The legislation would allow for the study of false convictions and determine how the state can fix its criminal justice system to avoid incarcerating people for years for crimes they did not commit.

Huffman has lead the charge against the bill, calling it unnecessary, and effectively killed its chances of passing this session. But the legislation is supported by a community of people who have lost much of their lives because of wrongful convictions.

In return for stepping on legislation already passed by the House with bipartisan support, the bill's sponsor, Rep. Ruth Jones McClendon of San Antonio, has been methodically killing Huffman's bills off the fast-track calendar reserved for noncontroversial measures—raising the ire of the bill's House sponsors and prompting McClendon to go on a tirade against the Fort Bend County senator's actions.

At this point in the session, with a week before lawmakers adjourn, any delay in a bill is giant step toward its death.

One of the bills would have strengthened laws against K2, also known as Spice, a synthetic cannabinoid. The bill's House sponsor urged McClendon to reconsider killing the bill, saying she cared about the victims of K2 who get poisoned by it.

"I care about the people who are poisoned, too," McClendon replied. "Just like I care about the people who are sitting in prison for crimes they did not commit."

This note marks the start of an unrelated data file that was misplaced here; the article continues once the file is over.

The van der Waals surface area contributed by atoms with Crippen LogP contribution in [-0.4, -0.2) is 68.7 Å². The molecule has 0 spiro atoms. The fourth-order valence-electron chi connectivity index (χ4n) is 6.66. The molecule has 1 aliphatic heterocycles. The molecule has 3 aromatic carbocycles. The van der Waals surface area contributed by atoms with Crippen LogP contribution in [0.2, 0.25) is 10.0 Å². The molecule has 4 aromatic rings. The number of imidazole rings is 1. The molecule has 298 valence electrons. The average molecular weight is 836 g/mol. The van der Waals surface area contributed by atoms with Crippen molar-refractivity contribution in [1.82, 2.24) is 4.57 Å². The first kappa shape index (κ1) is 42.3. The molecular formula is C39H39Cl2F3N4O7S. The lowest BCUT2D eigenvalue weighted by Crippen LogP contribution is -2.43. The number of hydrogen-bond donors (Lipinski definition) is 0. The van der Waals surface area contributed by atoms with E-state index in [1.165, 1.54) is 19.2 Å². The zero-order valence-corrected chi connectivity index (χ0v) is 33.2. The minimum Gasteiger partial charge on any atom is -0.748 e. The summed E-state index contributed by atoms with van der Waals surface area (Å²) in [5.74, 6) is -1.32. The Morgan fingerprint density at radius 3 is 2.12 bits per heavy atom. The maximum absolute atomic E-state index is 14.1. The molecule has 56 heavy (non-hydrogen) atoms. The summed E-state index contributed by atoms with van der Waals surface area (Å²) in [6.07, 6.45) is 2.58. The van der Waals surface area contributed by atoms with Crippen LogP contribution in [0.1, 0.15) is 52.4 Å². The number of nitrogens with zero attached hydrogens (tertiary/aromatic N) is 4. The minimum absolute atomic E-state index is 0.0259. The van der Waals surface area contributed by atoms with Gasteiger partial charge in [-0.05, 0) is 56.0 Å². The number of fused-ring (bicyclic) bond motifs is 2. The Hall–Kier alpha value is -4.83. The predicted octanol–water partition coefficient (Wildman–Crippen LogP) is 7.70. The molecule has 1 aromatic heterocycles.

Budget deal reached, special session (maybe) averted

Lawmakers reached a deal on a $195 billion state budget for the next biennium, staving off the one problem that would have forced them into a special session over the summer.

That is not to say they could not still come back, as bills dealing with water and transportation funding have yet to hit the governor's desk. And the bill falls a little short of Gov. Rick Perry's desire to include $1.8 billion in tax cuts, as it has only about $1 billion in cuts for businesses.

But as passing a balanced budget is the only thing the lawmakers are constitutionally required to do during their regular legislative session, shirking that responsibility guarantees a costly and time-consuming special session.

Sometimes the lawmakers pass a budget but then the state comptroller determines that it is not balanced—and then refuses to certify it, forcing them to come back for a special anyway.

The last time this happened was in 2003, when the comptroller was Carole Keeton Strayhorn, the House was ruled by Republicans for the first time in 130 years, and the Legislature had made drastic cuts to the budget.

Not surprisingly—and by some accounts, not coincidentally—Strayhorn filed to run against Perry for governor just a couple years later.

Quote of the week

"We've written a good budget for the people of Texas. It's a conservative budget that reflects our values. I don't see how any member of the House or Senate could vote against it." —Sen. Tommy Williams, R-The Woodlands, chairman of the Senate Finance Committee